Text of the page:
|Preceded by||Margaret Renwick|
|Succeeded by||William C. Davis|
|Born||James Francis Drea
July 7, 1933
St. Catharines, Ontario
|Died||January 15, 2003(aged 69)|
|Political party||Progressive Conservative|
James Francis "Frank" Drea (July 7, 1933 – January 15, 2003) was a Canadian journalist, broadcaster, politician and racehorse enthusiast. He was a Progressive Conservative member of the Legislative Assembly of Ontario from 1971 to 1985 representing the riding of Scarborough Centre. He served as a cabinet minister in the government of Premier Bill Davis.
Drea was born in St. Catharines, Ontario, and educated at Canisius College in Buffalo, New York. He was hired by the Toronto Telegram in 1955, and was a long-time reporter and columnist at the paper. In 1961, he won the National Newspaper Award and the Heywood Broun Award for Crusading Journalism for his work as a labour reporter for his coverage of a strike by Italian-Canadian building trade workers.
From 1963 to 1965, he worked as public relations director for the United Steel Workers of America in Sudbury, Ontario. A fervent anti-Communist, Drea played a leading role in the Steelworkers' unsuccessful campaign to raid and destroy the Communist Party influenced Mine, Mill and Smelter Workers Union which had dominated the mining industry in Sudbury. Drea's campaign was a failure, and he was fired.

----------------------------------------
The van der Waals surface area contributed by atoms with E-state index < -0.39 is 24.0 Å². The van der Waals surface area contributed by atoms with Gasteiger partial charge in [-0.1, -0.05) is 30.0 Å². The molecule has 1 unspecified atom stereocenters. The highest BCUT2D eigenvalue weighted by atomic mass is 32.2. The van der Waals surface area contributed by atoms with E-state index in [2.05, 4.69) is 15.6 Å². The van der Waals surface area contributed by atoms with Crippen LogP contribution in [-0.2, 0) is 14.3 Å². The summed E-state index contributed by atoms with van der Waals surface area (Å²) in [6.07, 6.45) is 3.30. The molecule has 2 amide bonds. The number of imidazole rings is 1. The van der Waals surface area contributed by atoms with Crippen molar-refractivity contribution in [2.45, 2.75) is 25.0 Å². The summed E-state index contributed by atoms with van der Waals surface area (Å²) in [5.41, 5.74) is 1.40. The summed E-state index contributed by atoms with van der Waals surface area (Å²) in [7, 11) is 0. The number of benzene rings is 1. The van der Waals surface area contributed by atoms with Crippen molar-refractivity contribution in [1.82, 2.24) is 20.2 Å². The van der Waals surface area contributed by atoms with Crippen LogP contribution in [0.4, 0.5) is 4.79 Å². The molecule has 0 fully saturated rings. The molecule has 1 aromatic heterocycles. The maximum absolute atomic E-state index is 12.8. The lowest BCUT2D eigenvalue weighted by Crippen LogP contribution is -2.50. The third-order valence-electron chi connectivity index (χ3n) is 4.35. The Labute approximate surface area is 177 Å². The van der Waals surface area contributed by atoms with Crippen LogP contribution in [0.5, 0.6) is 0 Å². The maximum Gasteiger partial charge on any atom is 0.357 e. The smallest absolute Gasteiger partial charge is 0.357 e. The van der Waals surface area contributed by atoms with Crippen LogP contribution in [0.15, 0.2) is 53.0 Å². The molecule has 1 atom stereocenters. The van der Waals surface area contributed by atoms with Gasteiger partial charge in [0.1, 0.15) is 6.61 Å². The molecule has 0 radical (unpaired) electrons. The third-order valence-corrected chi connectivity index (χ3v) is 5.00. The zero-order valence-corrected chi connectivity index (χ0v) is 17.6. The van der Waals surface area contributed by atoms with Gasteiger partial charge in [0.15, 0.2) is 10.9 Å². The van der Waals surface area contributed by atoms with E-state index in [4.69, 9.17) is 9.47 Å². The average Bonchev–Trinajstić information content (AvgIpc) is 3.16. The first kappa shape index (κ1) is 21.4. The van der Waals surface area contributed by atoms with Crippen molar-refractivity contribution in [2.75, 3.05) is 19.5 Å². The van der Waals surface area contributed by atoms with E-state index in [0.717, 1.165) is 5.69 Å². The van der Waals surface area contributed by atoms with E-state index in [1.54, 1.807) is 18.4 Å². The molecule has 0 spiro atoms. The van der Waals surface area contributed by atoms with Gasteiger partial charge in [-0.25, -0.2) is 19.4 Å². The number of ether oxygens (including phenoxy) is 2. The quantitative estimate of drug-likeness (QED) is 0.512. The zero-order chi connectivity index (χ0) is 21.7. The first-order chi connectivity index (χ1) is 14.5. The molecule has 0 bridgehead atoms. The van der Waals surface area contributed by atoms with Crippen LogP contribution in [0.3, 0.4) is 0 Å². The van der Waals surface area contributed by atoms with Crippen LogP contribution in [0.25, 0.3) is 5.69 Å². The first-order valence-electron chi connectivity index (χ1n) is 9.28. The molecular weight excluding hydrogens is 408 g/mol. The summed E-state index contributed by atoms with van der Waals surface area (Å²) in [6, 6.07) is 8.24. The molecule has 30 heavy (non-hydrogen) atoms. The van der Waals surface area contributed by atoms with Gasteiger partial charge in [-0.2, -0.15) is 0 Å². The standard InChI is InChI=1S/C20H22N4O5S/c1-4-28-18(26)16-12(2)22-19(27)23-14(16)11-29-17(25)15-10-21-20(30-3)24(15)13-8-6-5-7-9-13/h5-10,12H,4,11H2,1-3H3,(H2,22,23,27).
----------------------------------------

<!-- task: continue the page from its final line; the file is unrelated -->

He returned to the Telegram in 1965 as the paper's Action Line columnist, serving as an early consumer advocate. He remained with the newspaper until shortly before its demise in 1971. He also served with Dale Goldhawk as an outspoken, open-line host at CHIC Radio in Brampton, Ontario and worked for CTV on the public affairs program W5.
Drea was elected to the Legislative Assembly of Ontario in the 1971 provincial election as the Progressive Conservative Member of Provincial Parliament for Scarborough Centre. He defeated incumbent New Democrat Margaret Renwick by 4,873 votes. Drea was re-elected with smaller pluralities in the 1975 and 1977 elections, and by a larger percentage in 1981.
After serving for several years on the backbench, he was brought into the provincial cabinet of Bill Davis following the 1977 provincial election as Minister of Correctional Services. He initiated reforms in the province's system of jails, including the closure of the original Don Jail. On entering cabinet, Drea publicly revealed his battle with alcoholism, pledging to stop drinking in order to set an example for prisoners.
In 1978, he was appointed Minister of Consumer and Commercial Relations. After the 1981 provincial election, he became Minister of Community and Social Services, and is credited with improving the status of people with disabilities. In September 1983 he was hospitalized with circulation problems. He briefly gave up his cabinet position from September 29, 1983 to November 21, 1983. Citizenship and Culture minister Bruce McCaffrey was named to act in his place during this time.